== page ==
European foulbrood is a bacterial disease that affects Western honey bee larvae. It is a concern to beekeepers everywhere, though it is less serious than American foulbrood because it does not form spores, which means that it can be treated. This 7-page fact sheet written by Catherine M. Mueller, Cameron J. Jack, Ashley N. Mortensen, and Jamie Ellis and published by the UF/IFAS Entomology and Nematology Department describes the disease and explains how to identify it to help beekeepers manage their colonies effectively and prevent the spread of both American and European foulbrood.
The greater wax moth (Galleria mellonella Linnaeus) and lesser wax moth (Achroia grisella Fabricius) are major pests of honey bee colonies in Florida. The best defense against wax moths in living colonies is keeping colonies otherwise strong, free of diseases and pests, and queenright. Controlling wax moths in stored combs and equipment, however, can be more difficult. This 3-page fact sheet written by Cameron J. Jack and Jamie D. Ellis and published by the UF/IFAS Department of Entomology and Nematology details the steps beekeepers can take to control wax moths and keep them from ruining stored honey bee combs and equipment.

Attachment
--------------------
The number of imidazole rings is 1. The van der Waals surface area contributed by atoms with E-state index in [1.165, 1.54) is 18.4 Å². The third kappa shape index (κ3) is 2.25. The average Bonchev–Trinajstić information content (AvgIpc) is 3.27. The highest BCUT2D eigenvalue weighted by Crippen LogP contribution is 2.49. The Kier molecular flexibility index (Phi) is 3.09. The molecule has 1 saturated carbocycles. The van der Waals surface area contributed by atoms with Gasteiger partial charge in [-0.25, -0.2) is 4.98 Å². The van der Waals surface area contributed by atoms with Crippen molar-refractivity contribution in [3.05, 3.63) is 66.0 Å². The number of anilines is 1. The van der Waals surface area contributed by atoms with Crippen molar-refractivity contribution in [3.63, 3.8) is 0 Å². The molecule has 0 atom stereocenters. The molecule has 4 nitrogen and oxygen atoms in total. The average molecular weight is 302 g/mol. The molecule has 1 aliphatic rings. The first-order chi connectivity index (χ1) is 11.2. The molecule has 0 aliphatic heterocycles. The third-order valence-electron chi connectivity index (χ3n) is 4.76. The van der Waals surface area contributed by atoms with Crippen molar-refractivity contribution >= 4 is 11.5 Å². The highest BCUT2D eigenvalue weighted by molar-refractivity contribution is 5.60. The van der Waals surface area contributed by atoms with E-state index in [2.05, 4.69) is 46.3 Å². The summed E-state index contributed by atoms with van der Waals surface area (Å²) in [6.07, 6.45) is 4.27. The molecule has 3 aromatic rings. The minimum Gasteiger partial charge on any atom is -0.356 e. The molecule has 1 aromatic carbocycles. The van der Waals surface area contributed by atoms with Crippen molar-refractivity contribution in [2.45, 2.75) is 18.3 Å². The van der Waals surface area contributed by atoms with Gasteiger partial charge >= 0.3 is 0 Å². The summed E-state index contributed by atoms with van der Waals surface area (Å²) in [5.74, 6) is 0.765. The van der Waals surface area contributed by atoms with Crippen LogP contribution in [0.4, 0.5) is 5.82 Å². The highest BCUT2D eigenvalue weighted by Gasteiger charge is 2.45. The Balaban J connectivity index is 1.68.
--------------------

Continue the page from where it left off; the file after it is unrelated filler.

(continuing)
A pathogenic fungus called chalkbrood can turn infected larval honey bees into “mummies,” killing them and reducing their colony’s population and productivity. Florida’s subtropical climate may contribute to a greater incidence of the disease, which is common throughout the state. This 2-page fact sheet describing chalkbrood and listing some management strategies to control it was written by Malcolm T. Sanford, Cameron J. Jack, and Jamie Ellis, and published by the UF Department of Entomology and Nematology, December 2016.
Nosema are single-celled fungal parasites that infect various animal hosts. One species, Nosema ceranae, has become the dominant microsporidian infection in western honey bee colonies. When honey bees ingest Nosema spores, many eventually starve to death because the spores replicate in the stomach and hijack the bee’s nutrition. The risk of Nosema infection can be particularly unsettling to beekeepers because colonies often do not show signs of infection until the colony is severely diminished.
This 5-page fact sheet written by Ashley N. Mortensen, Cameron J. Jack, Meghan McConnell, Liana Teigen, and Jamie Ellis and published by the Department of Entomology and Nematology explains how to diagnose and quantify Nosema infection in a honey bee colony.